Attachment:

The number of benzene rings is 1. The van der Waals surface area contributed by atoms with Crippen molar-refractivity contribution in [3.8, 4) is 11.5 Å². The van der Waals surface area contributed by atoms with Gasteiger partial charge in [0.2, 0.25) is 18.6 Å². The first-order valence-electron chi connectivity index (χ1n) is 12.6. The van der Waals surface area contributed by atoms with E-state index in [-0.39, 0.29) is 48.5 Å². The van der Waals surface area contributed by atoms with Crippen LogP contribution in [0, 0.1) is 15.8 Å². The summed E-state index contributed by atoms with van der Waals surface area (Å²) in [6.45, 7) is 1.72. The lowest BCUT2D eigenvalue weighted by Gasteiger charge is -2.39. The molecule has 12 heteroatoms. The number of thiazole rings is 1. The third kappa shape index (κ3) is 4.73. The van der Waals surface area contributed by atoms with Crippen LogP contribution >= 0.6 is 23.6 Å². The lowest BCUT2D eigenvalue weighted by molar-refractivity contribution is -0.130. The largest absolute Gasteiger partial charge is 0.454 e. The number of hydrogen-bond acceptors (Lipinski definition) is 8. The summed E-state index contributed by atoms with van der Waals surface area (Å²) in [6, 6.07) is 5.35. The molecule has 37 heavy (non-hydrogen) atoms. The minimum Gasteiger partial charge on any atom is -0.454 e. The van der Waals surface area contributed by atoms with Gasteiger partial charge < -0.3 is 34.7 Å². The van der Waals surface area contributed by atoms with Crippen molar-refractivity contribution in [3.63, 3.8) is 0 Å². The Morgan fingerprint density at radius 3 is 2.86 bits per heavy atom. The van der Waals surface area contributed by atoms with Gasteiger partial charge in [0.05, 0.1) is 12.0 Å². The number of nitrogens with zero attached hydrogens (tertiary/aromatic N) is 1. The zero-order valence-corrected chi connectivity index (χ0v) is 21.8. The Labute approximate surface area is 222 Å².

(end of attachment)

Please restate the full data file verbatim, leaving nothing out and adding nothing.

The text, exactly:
The number of benzene rings is 1. The van der Waals surface area contributed by atoms with Crippen molar-refractivity contribution in [3.8, 4) is 11.5 Å². The van der Waals surface area contributed by atoms with Gasteiger partial charge in [0.2, 0.25) is 18.6 Å². The first-order valence-electron chi connectivity index (χ1n) is 12.6. The van der Waals surface area contributed by atoms with E-state index in [-0.39, 0.29) is 48.5 Å². The van der Waals surface area contributed by atoms with Crippen LogP contribution in [0, 0.1) is 15.8 Å². The summed E-state index contributed by atoms with van der Waals surface area (Å²) in [6.45, 7) is 1.72. The lowest BCUT2D eigenvalue weighted by Gasteiger charge is -2.39. The molecule has 12 heteroatoms. The number of thiazole rings is 1. The third kappa shape index (κ3) is 4.73. The van der Waals surface area contributed by atoms with Crippen LogP contribution >= 0.6 is 23.6 Å². The lowest BCUT2D eigenvalue weighted by molar-refractivity contribution is -0.130. The largest absolute Gasteiger partial charge is 0.454 e. The number of hydrogen-bond acceptors (Lipinski definition) is 8. The summed E-state index contributed by atoms with van der Waals surface area (Å²) in [6, 6.07) is 5.35. The molecule has 37 heavy (non-hydrogen) atoms. The minimum Gasteiger partial charge on any atom is -0.454 e. The van der Waals surface area contributed by atoms with Gasteiger partial charge < -0.3 is 34.7 Å². The van der Waals surface area contributed by atoms with Crippen molar-refractivity contribution in [3.63, 3.8) is 0 Å². The Morgan fingerprint density at radius 3 is 2.86 bits per heavy atom. The van der Waals surface area contributed by atoms with Gasteiger partial charge in [0.05, 0.1) is 12.0 Å². The number of nitrogens with zero attached hydrogens (tertiary/aromatic N) is 1. The zero-order valence-corrected chi connectivity index (χ0v) is 21.8. The Labute approximate surface area is 222 Å².